Pierre Robin Syndrome 

Updated: Sep 07, 2017
  • Author: Ted L Tewfik, MD; Chief Editor: Arlen D Meyers, MD, MBA  more...
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Lannelongue and Menard first described Pierre Robin syndrome in 1891 in a report on 2 patients with micrognathia, cleft palate, and retroglossoptosis. In 1926, Pierre Robin published the case of an infant with the complete syndrome. Until 1974, the triad was known as Pierre Robin syndrome; however, the term syndrome is now reserved for those errors of morphogenesis with the simultaneous presence of multiple anomalies caused by a single etiology. The term sequence has been introduced to include any condition that includes a series of anomalies caused by a cascade of events initiated by a single malformation.

Breugem and Courtemanche, in a 2009 article, illustrated the confusion regarding the classification of Robin sequence. [1] They surveyed (via questionnaires) numerous aspects, among them, the difference between "retrognathia" and "micrognathia" and whether the cleft type (ie, "U-shaped" versus "V-shaped") had any influence in the decision-making process. A Pubmed literature review of the 50 most recent articles about Robin sequence was also included. The results were confusing. The questionnaires revealed 14 different definitions, and the Pubmed review of 50 publications gave 15 different opinions regarding Robin sequence.

An image depicting Pierre Robin syndrome can be seen below.

A 5-month-old baby with Pierre Robin sequence and A 5-month-old baby with Pierre Robin sequence and severe micrognathia. Used with permission from Tewfik TL, Der Kaloustian VM, Congenital Anomalies of the Ear, Nose, and Throat. New York, NY: Oxford University Press; 1997:517.

Etiology and Pathogenesis


This heterogeneous birth defect has a prevalence of approximately 1 per 8500 live births. The male-to-female ratio is 1:1, except in the X-linked form.


Autosomal recessive inheritance is possible. An X-linked variant has been reported involving cardiac malformations and clubfeet.


Three pathophysiological theories exist to explain the occurrence of Pierre Robin sequence.

  • The mechanical theory: This theory is the most accepted. The initial event, mandibular hypoplasia, occurs between the 7th and 11th week of gestation. This keeps the tongue high in the oral cavity, causing a cleft in the palate by preventing the closure of the palatal shelves. This theory explains the classic inverted U-shaped cleft and the absence of an associated cleft lip. Oligohydramnios could play a role in the etiology since the lack of amniotic fluid could cause deformation of the chin and subsequent impaction of the tongue between the palatal shelves.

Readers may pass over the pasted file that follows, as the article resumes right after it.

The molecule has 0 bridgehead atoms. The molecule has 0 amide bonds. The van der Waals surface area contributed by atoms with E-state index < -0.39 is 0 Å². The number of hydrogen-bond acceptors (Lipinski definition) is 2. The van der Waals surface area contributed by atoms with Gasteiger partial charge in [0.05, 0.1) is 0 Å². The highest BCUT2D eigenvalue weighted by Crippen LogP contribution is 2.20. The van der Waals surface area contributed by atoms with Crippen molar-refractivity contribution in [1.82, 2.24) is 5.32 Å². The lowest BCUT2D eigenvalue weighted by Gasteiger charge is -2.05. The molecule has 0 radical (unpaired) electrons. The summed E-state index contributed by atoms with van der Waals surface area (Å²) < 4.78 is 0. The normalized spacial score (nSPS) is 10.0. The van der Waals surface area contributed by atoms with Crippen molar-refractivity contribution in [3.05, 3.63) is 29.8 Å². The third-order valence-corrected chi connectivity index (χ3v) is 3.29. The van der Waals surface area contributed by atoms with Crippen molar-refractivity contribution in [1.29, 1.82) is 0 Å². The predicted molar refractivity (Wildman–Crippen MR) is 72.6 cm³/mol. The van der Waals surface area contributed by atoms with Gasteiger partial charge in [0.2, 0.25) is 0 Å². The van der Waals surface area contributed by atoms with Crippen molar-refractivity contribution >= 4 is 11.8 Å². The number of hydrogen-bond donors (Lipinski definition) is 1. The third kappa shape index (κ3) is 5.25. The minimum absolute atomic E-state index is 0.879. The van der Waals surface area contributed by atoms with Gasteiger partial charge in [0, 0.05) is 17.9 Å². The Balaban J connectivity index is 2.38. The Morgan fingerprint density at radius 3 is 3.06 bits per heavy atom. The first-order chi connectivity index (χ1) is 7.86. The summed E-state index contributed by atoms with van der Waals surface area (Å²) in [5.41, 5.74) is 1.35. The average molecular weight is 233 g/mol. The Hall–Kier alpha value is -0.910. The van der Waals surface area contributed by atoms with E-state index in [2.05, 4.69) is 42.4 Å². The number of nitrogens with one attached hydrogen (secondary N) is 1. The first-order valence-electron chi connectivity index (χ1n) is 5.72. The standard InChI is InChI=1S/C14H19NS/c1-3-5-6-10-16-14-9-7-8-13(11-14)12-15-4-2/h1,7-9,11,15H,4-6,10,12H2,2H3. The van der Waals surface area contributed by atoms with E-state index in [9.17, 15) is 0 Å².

• The neurological maturation theory: A delay in neurological maturation has been noted on electromyography of the tongue musculature, the pharyngeal pillars, and the palate, as has a delay in hypoglossal nerve conduction. The spontaneous correction of the majority of cases with age supports this theory.
  • The rhombencephalic dysneurulation theory: In this theory, the motor and regulatory organization of the rhombencephalus is related to a major problem of ontogenesis.

Otolaryngologic Manifestations

Micrognathia is reported in the majority of cases (91.7%). It is characterized by retraction of the inferior dental arch 10-12 mm behind the superior arch. The mandible has a small body, obtuse genial angle, and a posteriorly located condyle. The growth of the mandible catches up during the first year; however, mandibular hypoplasia resolves and the child attains a normal profile by approximately age 5-6 years. The jaw index is defined as the alveolar overjet multiplied by the maxillary arch divided by the mandibular arch. This index can be used to objectify mandibular growth. The alveolar overjet is the distance between the most anterior points of the upper and lower alveolar arches. The maxillary arch is the measurement between the 2 tragi via the subnasal point, and the mandibular arch is the distance from the right to the left tragus passing through the pogonion.

Glossoptosis is noted in 70-85% of reported cases. Macroglossia and ankyloglossia are relatively rare findings, noted in 10-15% of reported cases.

The combination of micrognathia and glossoptosis may cause severe respiratory and feeding difficulty in the newborn. Godbout et al (2013) published a study comparing anatomical cleft parameters between isolated cleft palate patients and Pierre Robin syndrome patients. [2] They concluded that cleft palate Pierre Robin syndrome patients present statistically significant different cleft characteristics. They demonstrated a significant correlation between the width of the cleft of the soft palate and the severity of the respiratory symptoms and feeding difficulties in Pierre Robin syndrome patients. Obstructive sleep apnea may also occur. In reported series, the prevalence of cleft palate varies from 14-91%. It can affect the soft and hard palates and is usually U shaped (80%) or V shaped. Occasionally, it may present as a bifid or double uvula or as an occult submucous cleft.